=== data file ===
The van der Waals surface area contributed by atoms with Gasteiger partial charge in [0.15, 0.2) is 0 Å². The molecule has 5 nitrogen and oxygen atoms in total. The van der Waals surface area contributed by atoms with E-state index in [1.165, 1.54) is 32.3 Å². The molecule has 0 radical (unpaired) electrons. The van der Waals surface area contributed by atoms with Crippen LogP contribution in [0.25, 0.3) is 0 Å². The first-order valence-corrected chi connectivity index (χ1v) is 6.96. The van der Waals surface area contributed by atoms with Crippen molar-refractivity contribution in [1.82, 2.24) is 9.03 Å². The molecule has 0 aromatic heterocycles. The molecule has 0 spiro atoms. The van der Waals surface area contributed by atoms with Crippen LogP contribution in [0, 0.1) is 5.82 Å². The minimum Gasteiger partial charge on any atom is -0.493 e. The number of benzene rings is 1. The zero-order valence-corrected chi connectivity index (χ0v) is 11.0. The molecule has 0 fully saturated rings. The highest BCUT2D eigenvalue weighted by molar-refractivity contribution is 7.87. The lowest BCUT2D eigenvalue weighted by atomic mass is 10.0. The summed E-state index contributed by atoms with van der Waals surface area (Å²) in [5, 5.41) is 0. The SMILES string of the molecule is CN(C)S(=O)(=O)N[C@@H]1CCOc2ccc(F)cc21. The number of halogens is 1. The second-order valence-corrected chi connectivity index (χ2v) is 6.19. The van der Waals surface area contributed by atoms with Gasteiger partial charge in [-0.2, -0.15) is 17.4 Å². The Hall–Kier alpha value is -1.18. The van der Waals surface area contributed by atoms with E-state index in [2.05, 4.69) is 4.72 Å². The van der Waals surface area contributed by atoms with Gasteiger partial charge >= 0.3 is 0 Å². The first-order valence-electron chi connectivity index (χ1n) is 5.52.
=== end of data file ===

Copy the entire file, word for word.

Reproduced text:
The van der Waals surface area contributed by atoms with Gasteiger partial charge in [0.15, 0.2) is 0 Å². The molecule has 5 nitrogen and oxygen atoms in total. The van der Waals surface area contributed by atoms with E-state index in [1.165, 1.54) is 32.3 Å². The molecule has 0 radical (unpaired) electrons. The van der Waals surface area contributed by atoms with Crippen LogP contribution in [0.25, 0.3) is 0 Å². The first-order valence-corrected chi connectivity index (χ1v) is 6.96. The van der Waals surface area contributed by atoms with Crippen molar-refractivity contribution in [1.82, 2.24) is 9.03 Å². The molecule has 0 aromatic heterocycles. The molecule has 0 spiro atoms. The van der Waals surface area contributed by atoms with Crippen LogP contribution in [0, 0.1) is 5.82 Å². The minimum Gasteiger partial charge on any atom is -0.493 e. The number of benzene rings is 1. The zero-order valence-corrected chi connectivity index (χ0v) is 11.0. The molecule has 0 fully saturated rings. The highest BCUT2D eigenvalue weighted by molar-refractivity contribution is 7.87. The lowest BCUT2D eigenvalue weighted by atomic mass is 10.0. The summed E-state index contributed by atoms with van der Waals surface area (Å²) in [5, 5.41) is 0. The SMILES string of the molecule is CN(C)S(=O)(=O)N[C@@H]1CCOc2ccc(F)cc21. The number of halogens is 1. The second-order valence-corrected chi connectivity index (χ2v) is 6.19. The van der Waals surface area contributed by atoms with Gasteiger partial charge in [-0.2, -0.15) is 17.4 Å². The Hall–Kier alpha value is -1.18. The van der Waals surface area contributed by atoms with E-state index in [2.05, 4.69) is 4.72 Å². The van der Waals surface area contributed by atoms with Gasteiger partial charge >= 0.3 is 0 Å². The first-order valence-electron chi connectivity index (χ1n) is 5.52.